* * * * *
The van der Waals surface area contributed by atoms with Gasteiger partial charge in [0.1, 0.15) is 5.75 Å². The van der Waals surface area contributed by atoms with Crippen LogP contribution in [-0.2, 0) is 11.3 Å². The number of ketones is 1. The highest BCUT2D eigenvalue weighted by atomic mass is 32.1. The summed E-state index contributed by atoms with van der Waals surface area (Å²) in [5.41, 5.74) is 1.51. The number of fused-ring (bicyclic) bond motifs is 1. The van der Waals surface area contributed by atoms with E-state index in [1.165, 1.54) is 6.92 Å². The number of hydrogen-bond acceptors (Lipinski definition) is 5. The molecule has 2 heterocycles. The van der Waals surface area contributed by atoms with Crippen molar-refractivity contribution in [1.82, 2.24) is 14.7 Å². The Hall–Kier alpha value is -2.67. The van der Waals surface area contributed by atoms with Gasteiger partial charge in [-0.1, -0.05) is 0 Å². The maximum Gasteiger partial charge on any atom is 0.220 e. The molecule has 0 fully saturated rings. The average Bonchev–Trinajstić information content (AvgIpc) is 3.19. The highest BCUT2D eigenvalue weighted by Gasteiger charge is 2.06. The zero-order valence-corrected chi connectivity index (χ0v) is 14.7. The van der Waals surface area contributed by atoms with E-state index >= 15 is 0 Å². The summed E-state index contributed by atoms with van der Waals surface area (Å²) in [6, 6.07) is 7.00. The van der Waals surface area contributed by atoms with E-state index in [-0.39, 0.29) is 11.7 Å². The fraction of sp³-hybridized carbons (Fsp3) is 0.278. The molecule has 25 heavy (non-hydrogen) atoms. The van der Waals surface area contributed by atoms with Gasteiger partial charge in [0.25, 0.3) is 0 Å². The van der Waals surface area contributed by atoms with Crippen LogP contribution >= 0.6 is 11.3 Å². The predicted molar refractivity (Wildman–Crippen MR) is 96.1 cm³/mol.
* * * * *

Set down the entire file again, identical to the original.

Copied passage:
The van der Waals surface area contributed by atoms with Gasteiger partial charge in [0.1, 0.15) is 5.75 Å². The van der Waals surface area contributed by atoms with Crippen LogP contribution in [-0.2, 0) is 11.3 Å². The number of ketones is 1. The highest BCUT2D eigenvalue weighted by atomic mass is 32.1. The summed E-state index contributed by atoms with van der Waals surface area (Å²) in [5.41, 5.74) is 1.51. The number of fused-ring (bicyclic) bond motifs is 1. The van der Waals surface area contributed by atoms with E-state index in [1.165, 1.54) is 6.92 Å². The number of hydrogen-bond acceptors (Lipinski definition) is 5. The molecule has 2 heterocycles. The van der Waals surface area contributed by atoms with Crippen molar-refractivity contribution in [1.82, 2.24) is 14.7 Å². The Hall–Kier alpha value is -2.67. The van der Waals surface area contributed by atoms with Gasteiger partial charge in [-0.1, -0.05) is 0 Å². The maximum Gasteiger partial charge on any atom is 0.220 e. The molecule has 0 fully saturated rings. The average Bonchev–Trinajstić information content (AvgIpc) is 3.19. The highest BCUT2D eigenvalue weighted by Gasteiger charge is 2.06. The zero-order valence-corrected chi connectivity index (χ0v) is 14.7. The van der Waals surface area contributed by atoms with E-state index >= 15 is 0 Å². The summed E-state index contributed by atoms with van der Waals surface area (Å²) in [6, 6.07) is 7.00. The van der Waals surface area contributed by atoms with E-state index in [-0.39, 0.29) is 11.7 Å². The fraction of sp³-hybridized carbons (Fsp3) is 0.278. The molecule has 25 heavy (non-hydrogen) atoms. The van der Waals surface area contributed by atoms with Gasteiger partial charge in [0.25, 0.3) is 0 Å². The van der Waals surface area contributed by atoms with Crippen LogP contribution >= 0.6 is 11.3 Å². The predicted molar refractivity (Wildman–Crippen MR) is 96.1 cm³/mol.